An old woman in spectacles attends to a mother and her sick baby. Her spectacles are probably a later version of Martin’s Margins, considered by their inventor to be ‘the Medicines of the Eyes’...but that was a hundred years before!
It is some attainment to invent a type of spectacles that would continue to be worn, by a wide section of British Society, for the best part of a century. The MusEYEum can illustrate just such an achievement, with both examples, and illustrations, of the type called 'Visual Glasses', known to historians today as, 'Martin's Margins'. Their inventor, Benjamin Martin (1704-1782) was not successful to begin with, but nevertheless chose his invention as his personal symbol, operating from his optician's premises, 'at the sign of Hadley's Quadrant and Visual Glasses'. In the final analysis, his faith would be rewarded, but not before he had been forced to defend his invention in print.
The BOA Library contains a 4th edition (1758) of his pamphlet An Essay on Visual Glasses (Vulgarly called SPECTACLES) Wherein it is shewn, From the Principles of OPTICS, and the Nature of the EYE, that the Common Structure of those Glasses is contrary to the Rules of Art, to the Nature of Things, & c. and very prejudicial to the EYES. The Nature of VISION in the EYE explained and Glasses of a new construction proposed. In this pamphlet, first published in 1756, Martin claimed to have identified 'Errors of the Common Form' of spectacles whereby most examples produced not only indistinct images but could even damage the wearer's sight.
Martin's solution is illustrated superbly in the BOA Museum's portrait of Admiral Peter Rainier, a painting which has recently be re-attributed to the artist Arthur William Devis. The portrait dates from 1805, half a century after the invention of 'Visual Glasses', but all the essential components are present. The Admiral is wearing spectacles of moulded iron with straight sides and margins of horn or tortoiseshell around the lenses. Martin intended such margined lenses as a 'safeguard to the eye against all other foreign or extraneous light that may come upon it sideways'. He was pleased that the slightly ridiculous appearance of the spectacles did not seem to have put off his customers: Whilst some people, 'objected - that the Visual Glasses have an uncouth look, [and] fit askew upon the nose', he could reply that, 'to a judicious Person, whatever is best, has the best look; and they fit properly in that Position which Nature has directed'. Furthermore, he could also claim that 'Since I have proposed these Visual Glasses, I have the pleasure to find they are greatly approved of, and very well received, even beyond my expectation'.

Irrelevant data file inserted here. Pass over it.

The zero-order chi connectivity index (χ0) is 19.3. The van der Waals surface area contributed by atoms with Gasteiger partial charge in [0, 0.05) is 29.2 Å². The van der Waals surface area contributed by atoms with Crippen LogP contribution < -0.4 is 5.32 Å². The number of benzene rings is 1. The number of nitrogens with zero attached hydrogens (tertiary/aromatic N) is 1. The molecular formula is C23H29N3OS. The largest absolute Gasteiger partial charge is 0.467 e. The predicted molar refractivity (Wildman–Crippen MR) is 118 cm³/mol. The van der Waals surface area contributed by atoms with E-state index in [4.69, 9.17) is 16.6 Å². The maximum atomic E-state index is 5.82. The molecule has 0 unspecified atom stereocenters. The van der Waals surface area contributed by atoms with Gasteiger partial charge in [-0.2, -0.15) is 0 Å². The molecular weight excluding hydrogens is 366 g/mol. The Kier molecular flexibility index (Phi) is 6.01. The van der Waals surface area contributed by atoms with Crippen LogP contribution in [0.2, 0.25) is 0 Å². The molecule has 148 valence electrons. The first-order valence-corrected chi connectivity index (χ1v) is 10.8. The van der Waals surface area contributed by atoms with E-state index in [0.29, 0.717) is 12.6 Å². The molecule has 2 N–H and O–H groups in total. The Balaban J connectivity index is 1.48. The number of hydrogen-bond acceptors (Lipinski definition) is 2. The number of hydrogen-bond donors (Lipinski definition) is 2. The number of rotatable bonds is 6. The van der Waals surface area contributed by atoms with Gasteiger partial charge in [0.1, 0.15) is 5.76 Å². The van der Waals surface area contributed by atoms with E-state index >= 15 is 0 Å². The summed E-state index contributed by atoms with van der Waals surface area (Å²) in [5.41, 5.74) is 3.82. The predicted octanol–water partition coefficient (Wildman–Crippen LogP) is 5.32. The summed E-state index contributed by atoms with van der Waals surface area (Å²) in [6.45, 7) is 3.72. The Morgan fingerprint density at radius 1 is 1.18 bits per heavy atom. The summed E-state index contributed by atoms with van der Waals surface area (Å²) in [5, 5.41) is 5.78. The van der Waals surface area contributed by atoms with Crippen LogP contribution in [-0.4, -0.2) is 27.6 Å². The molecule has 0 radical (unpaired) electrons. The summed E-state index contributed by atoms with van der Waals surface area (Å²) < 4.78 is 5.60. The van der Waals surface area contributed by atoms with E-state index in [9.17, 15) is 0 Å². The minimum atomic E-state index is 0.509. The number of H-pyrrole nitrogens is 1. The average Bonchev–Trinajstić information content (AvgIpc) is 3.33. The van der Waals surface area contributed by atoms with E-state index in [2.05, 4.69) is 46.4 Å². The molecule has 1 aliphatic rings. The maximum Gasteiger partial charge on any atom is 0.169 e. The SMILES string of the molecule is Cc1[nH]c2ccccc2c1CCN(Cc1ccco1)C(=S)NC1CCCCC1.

As with Franklin's work on bifocals, the origins of Martin's invention lie in his own vision problems and he laboured to solve a problem of function, taking little regard of issues of fashion or appearance. With his eyesight fading, he deliberated whether spectacles would be of use to him: 'My own Eyes beginning to require their Assistance, I began more particularly to consider them, and especially how and in what Manner they might be applied to the best advantage for the Eyes'. The horn margins acted almost like a diaphragm, reducing the lens aperture to an inch or less and excluding the 'foreign or extraneous' light from the side. The lenses might, in turn, be tinted, ensuring maximum visual comfort. At his shop in Fleet Street, scarcely a mile from the present-day College of Optometrists, Martin advertised that 'gentlemen and ladies [could] be furnished with visual glasses in temple frames from two shillings and sixpence to five shillings a pair'.
Four examples, tantalisingly stamped 'B.M.', are to be found in the Carl Zeiss Museum, Oberkochen. One such pair, plus some thirty one other unsigned examples are to be found in the BOA Museum; most are no earlier than the 1780s though they include both nose and temple spectacles and one pair of scissor glasses. The design was later much copied and surviving pairs are usually of iron or steel with a C-bridge and margins of cattle horn, though luxury models of silver with tortoiseshell inserts seem to have been made. The historian J.W. Rosenthal has observed that the lenses, whether of pebble or glass, all seem to have been bi-convex and their axes were pointed inwards to meet at the normal reading distance. Martin had favoured a violet tint but it is notable that nineteenth century models tend not to be tinted and the aperture is reduced much less than Martin had advocated. The BOA Museum's painting A Certain Cure, attributed to J.M. Horsley, depicts a mid-Victorian wearer of this later type. An old woman, possibly some sort of quack, but definitely not of the social standing of the Admiral, attends to a mother and her sick baby. In administering medical treatment she is herself wearing spectacles considered by their inventor to be 'the Medicines of the Eyes'.
Follow the link to find out more about nineteenth century spectacles.